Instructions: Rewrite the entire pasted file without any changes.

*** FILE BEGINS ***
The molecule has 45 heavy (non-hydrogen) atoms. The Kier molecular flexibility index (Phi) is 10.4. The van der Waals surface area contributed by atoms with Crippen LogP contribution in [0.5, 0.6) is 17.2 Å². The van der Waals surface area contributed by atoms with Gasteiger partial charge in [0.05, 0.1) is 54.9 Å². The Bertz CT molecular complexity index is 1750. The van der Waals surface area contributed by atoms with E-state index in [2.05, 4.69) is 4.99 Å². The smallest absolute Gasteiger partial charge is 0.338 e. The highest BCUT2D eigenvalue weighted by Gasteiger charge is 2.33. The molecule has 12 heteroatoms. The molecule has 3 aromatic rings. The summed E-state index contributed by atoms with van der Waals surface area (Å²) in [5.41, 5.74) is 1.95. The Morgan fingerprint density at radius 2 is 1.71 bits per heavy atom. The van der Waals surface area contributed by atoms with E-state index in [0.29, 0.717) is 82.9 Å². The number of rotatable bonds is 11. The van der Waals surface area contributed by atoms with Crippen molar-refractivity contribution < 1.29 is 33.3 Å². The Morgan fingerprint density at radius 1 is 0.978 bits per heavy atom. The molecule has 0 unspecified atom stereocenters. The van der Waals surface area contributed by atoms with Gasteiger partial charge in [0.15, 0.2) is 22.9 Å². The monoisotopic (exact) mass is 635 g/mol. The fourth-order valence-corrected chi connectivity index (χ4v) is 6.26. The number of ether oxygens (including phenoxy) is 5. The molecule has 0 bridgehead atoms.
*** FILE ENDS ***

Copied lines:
The molecule has 45 heavy (non-hydrogen) atoms. The Kier molecular flexibility index (Phi) is 10.4. The van der Waals surface area contributed by atoms with Crippen LogP contribution in [0.5, 0.6) is 17.2 Å². The van der Waals surface area contributed by atoms with Gasteiger partial charge in [0.05, 0.1) is 54.9 Å². The Bertz CT molecular complexity index is 1750. The van der Waals surface area contributed by atoms with E-state index in [2.05, 4.69) is 4.99 Å². The smallest absolute Gasteiger partial charge is 0.338 e. The highest BCUT2D eigenvalue weighted by Gasteiger charge is 2.33. The molecule has 12 heteroatoms. The molecule has 3 aromatic rings. The summed E-state index contributed by atoms with van der Waals surface area (Å²) in [5.41, 5.74) is 1.95. The Morgan fingerprint density at radius 2 is 1.71 bits per heavy atom. The van der Waals surface area contributed by atoms with E-state index in [0.29, 0.717) is 82.9 Å². The number of rotatable bonds is 11. The van der Waals surface area contributed by atoms with Crippen molar-refractivity contribution < 1.29 is 33.3 Å². The Morgan fingerprint density at radius 1 is 0.978 bits per heavy atom. The molecule has 0 unspecified atom stereocenters. The van der Waals surface area contributed by atoms with Gasteiger partial charge in [0.15, 0.2) is 22.9 Å². The monoisotopic (exact) mass is 635 g/mol. The fourth-order valence-corrected chi connectivity index (χ4v) is 6.26. The number of ether oxygens (including phenoxy) is 5. The molecule has 0 bridgehead atoms.